I have never had swelling from tendon injuries. Swelling of the joint is much more associated with RA or OA than with tendinitis. At my worst moment I have had tendinitis, as diagnosed by an orthopedist and rheumatologist, that seemed to be inside (the front of) my knee joint, inside or in front of the ankle joint, inside the shoulder joint, and inside the hip joints.

It is not easy for a lay person to diagnose their own joint pains. Until my injuries were diagnosed, I was sure that I must be getting RA.


No no, read the actual medical definition and symptoms of tendinitis, such as I linked. I never said the joints swell, the tendons swell - which are around the joints, hence flexing a joint causes pain. Not always, but the swelling of the tendon is a hallmark of tendinitis and part of what the condition means. If someone has tendinitis, swelling around the joints will be likely, or at least tenderness around the joint, but not always directly associated with the joint itself. Again, tendons are outside of joints, ligaments are what are inside joints (bone to bone connections). Most of the time people who have said they had "tendinitis" were talking about pain in the joint of their elbow, which does not mean tendinitis at all, it's just what people associate with it off hand in the common culture (tennis elbow).

Tendinitis has nothing to do with the joints, other than arthritis can sometimes cause tendinitis too. The joint pain we have been receiving reports about cannot be, by medical definition, tendinitis from the way it onsets and disappears and the by the other vague details we so far see - though the people can always correct me by defining their pain in details that capture if its tendinitis. Still, it is totally different than direct joint pain (I've had both), and tendon pain does not necessarily have to correlate even near the joint itself, since the tendons extend before and after, and over joints (hence why it can hurt at the joint sometimes, but still above, not within, technically).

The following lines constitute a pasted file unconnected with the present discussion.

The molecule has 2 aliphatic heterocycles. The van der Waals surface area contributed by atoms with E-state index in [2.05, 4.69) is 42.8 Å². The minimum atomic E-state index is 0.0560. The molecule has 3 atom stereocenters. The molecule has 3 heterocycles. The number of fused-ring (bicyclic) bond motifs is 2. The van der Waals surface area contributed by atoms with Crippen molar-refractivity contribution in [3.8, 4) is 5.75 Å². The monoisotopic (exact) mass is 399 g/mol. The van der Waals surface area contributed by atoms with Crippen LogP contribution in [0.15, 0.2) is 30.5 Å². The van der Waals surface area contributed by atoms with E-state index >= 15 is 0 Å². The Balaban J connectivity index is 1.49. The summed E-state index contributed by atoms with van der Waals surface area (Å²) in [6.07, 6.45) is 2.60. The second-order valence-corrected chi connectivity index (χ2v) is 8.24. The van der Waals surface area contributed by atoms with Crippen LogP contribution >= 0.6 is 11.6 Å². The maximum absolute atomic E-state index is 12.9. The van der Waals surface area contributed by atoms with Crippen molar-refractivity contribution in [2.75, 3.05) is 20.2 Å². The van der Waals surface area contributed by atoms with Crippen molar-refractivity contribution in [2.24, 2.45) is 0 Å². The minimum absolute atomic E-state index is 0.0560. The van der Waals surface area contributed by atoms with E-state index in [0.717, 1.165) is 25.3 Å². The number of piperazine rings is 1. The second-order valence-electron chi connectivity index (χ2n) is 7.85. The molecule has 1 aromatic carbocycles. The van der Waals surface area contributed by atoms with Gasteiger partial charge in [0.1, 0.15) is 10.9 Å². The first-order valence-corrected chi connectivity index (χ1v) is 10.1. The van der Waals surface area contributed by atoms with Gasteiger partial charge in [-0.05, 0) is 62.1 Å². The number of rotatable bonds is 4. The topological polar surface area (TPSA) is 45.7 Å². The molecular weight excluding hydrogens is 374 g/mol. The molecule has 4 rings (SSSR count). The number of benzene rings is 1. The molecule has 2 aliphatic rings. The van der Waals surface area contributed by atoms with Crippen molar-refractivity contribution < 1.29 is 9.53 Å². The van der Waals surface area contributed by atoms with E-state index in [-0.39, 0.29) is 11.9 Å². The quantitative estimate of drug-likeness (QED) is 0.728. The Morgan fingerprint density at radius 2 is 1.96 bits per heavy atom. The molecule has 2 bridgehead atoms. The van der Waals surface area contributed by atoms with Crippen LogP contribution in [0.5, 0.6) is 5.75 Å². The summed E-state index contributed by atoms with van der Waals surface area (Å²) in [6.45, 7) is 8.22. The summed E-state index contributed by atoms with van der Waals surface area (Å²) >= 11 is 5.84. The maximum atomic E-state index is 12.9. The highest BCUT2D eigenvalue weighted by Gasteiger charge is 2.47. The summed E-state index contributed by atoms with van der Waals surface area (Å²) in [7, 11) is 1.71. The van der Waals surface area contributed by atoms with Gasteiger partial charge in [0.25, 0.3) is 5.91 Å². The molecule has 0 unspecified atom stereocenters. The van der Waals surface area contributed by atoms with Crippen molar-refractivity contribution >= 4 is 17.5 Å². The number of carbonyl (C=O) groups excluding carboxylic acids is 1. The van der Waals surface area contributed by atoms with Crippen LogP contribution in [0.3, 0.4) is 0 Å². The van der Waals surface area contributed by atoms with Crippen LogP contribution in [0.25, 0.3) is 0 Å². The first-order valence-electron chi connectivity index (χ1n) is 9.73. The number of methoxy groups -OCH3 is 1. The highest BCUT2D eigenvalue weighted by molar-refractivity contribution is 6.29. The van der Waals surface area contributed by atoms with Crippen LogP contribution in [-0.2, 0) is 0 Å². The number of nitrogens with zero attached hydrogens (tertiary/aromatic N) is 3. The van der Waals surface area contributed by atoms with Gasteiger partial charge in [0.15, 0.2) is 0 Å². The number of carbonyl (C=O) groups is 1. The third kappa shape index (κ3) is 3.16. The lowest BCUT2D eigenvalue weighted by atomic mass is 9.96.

Lastly, tendinitis is predominantly caused by tendons rubbing instead of having a smooth surface to glide on, not by anything ingested - it can be a secondary symptom, but usually not primary except for wear and tear. There's no way I can see a small molecule like resveratrol could have any affect on the tendons themselves, unless I'm directly proven otherwise. I have not seen any case on these boards, in my limited looking, where it was actual tendinitis associated with resveratrol and not other factors, you included (all the other junk you were taking in that resveratrol concoction is likely at fault, as you doubtfully had even a fraction of enough resveratrol to make a difference at any level in the body). Once more, all the joint pain we've seen in this thread so far is also not in line with the symptoms of tendinitis, as medically defined, so far as described.